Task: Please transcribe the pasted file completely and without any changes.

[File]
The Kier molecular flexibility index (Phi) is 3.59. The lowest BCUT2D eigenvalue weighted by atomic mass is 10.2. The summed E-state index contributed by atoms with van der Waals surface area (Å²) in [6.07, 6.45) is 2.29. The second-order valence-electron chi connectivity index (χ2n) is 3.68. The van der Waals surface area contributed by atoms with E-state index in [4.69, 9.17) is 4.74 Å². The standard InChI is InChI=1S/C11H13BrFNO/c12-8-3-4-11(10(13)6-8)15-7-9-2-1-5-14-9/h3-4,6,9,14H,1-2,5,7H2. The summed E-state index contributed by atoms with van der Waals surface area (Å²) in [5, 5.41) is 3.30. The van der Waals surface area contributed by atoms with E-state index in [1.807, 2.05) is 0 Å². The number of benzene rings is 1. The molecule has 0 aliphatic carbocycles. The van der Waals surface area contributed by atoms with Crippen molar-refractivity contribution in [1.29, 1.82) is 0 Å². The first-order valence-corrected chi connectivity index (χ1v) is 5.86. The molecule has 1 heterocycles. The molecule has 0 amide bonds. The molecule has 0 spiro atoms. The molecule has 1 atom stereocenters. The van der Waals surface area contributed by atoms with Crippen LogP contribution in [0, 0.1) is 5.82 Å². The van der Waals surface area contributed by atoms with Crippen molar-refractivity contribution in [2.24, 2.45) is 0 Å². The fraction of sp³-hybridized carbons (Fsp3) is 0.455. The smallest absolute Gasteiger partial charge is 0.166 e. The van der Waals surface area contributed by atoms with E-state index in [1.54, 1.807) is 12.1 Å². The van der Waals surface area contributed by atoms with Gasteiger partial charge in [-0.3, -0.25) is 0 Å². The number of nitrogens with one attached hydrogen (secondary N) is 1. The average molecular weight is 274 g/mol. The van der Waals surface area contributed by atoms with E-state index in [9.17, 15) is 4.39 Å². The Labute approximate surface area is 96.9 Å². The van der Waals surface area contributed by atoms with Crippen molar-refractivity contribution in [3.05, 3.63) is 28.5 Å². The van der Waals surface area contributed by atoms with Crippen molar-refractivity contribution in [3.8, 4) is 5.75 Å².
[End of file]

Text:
The Kier molecular flexibility index (Phi) is 3.59. The lowest BCUT2D eigenvalue weighted by atomic mass is 10.2. The summed E-state index contributed by atoms with van der Waals surface area (Å²) in [6.07, 6.45) is 2.29. The second-order valence-electron chi connectivity index (χ2n) is 3.68. The van der Waals surface area contributed by atoms with E-state index in [4.69, 9.17) is 4.74 Å². The standard InChI is InChI=1S/C11H13BrFNO/c12-8-3-4-11(10(13)6-8)15-7-9-2-1-5-14-9/h3-4,6,9,14H,1-2,5,7H2. The summed E-state index contributed by atoms with van der Waals surface area (Å²) in [5, 5.41) is 3.30. The van der Waals surface area contributed by atoms with E-state index in [1.807, 2.05) is 0 Å². The number of benzene rings is 1. The molecule has 0 aliphatic carbocycles. The van der Waals surface area contributed by atoms with Crippen molar-refractivity contribution in [1.29, 1.82) is 0 Å². The first-order valence-corrected chi connectivity index (χ1v) is 5.86. The molecule has 1 heterocycles. The molecule has 0 amide bonds. The molecule has 0 spiro atoms. The molecule has 1 atom stereocenters. The van der Waals surface area contributed by atoms with Crippen LogP contribution in [0, 0.1) is 5.82 Å². The van der Waals surface area contributed by atoms with Crippen molar-refractivity contribution in [2.24, 2.45) is 0 Å². The fraction of sp³-hybridized carbons (Fsp3) is 0.455. The smallest absolute Gasteiger partial charge is 0.166 e. The van der Waals surface area contributed by atoms with E-state index in [1.54, 1.807) is 12.1 Å². The van der Waals surface area contributed by atoms with Gasteiger partial charge in [-0.3, -0.25) is 0 Å². The number of nitrogens with one attached hydrogen (secondary N) is 1. The average molecular weight is 274 g/mol. The van der Waals surface area contributed by atoms with E-state index in [9.17, 15) is 4.39 Å². The Labute approximate surface area is 96.9 Å². The van der Waals surface area contributed by atoms with Crippen molar-refractivity contribution in [3.05, 3.63) is 28.5 Å². The van der Waals surface area contributed by atoms with Crippen molar-refractivity contribution in [3.8, 4) is 5.75 Å².